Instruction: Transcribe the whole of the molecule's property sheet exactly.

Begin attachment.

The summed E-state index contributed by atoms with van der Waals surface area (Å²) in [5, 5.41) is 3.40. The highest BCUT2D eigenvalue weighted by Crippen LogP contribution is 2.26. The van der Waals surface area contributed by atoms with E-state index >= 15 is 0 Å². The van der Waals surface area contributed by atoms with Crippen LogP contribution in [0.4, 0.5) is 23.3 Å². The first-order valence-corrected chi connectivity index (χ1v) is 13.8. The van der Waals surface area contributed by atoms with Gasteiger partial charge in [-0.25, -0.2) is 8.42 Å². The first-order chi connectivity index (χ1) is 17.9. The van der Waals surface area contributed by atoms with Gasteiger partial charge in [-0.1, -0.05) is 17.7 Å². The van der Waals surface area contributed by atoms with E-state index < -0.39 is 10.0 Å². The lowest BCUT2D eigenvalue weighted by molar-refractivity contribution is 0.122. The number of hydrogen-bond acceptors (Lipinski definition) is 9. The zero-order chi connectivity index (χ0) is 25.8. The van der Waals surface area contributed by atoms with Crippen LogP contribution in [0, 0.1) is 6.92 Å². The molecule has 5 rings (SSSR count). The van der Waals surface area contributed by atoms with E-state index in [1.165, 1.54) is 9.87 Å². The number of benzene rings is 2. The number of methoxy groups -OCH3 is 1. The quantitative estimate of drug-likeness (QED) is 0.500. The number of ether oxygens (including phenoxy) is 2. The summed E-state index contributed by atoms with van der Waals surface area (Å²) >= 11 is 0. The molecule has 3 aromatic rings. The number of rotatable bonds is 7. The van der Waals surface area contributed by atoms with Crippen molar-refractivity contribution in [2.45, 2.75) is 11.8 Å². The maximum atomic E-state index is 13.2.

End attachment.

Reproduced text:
The summed E-state index contributed by atoms with van der Waals surface area (Å²) in [5, 5.41) is 3.40. The highest BCUT2D eigenvalue weighted by Crippen LogP contribution is 2.26. The van der Waals surface area contributed by atoms with E-state index >= 15 is 0 Å². The van der Waals surface area contributed by atoms with Crippen LogP contribution in [0.4, 0.5) is 23.3 Å². The first-order valence-corrected chi connectivity index (χ1v) is 13.8. The van der Waals surface area contributed by atoms with Gasteiger partial charge in [-0.25, -0.2) is 8.42 Å². The first-order chi connectivity index (χ1) is 17.9. The van der Waals surface area contributed by atoms with Gasteiger partial charge in [-0.1, -0.05) is 17.7 Å². The van der Waals surface area contributed by atoms with E-state index < -0.39 is 10.0 Å². The lowest BCUT2D eigenvalue weighted by molar-refractivity contribution is 0.122. The number of hydrogen-bond acceptors (Lipinski definition) is 9. The zero-order chi connectivity index (χ0) is 25.8. The van der Waals surface area contributed by atoms with Crippen LogP contribution in [0, 0.1) is 6.92 Å². The molecule has 5 rings (SSSR count). The van der Waals surface area contributed by atoms with E-state index in [1.165, 1.54) is 9.87 Å². The number of benzene rings is 2. The number of methoxy groups -OCH3 is 1. The quantitative estimate of drug-likeness (QED) is 0.500. The number of ether oxygens (including phenoxy) is 2. The summed E-state index contributed by atoms with van der Waals surface area (Å²) >= 11 is 0. The molecule has 3 aromatic rings. The number of rotatable bonds is 7. The van der Waals surface area contributed by atoms with Crippen molar-refractivity contribution in [2.45, 2.75) is 11.8 Å². The maximum atomic E-state index is 13.2.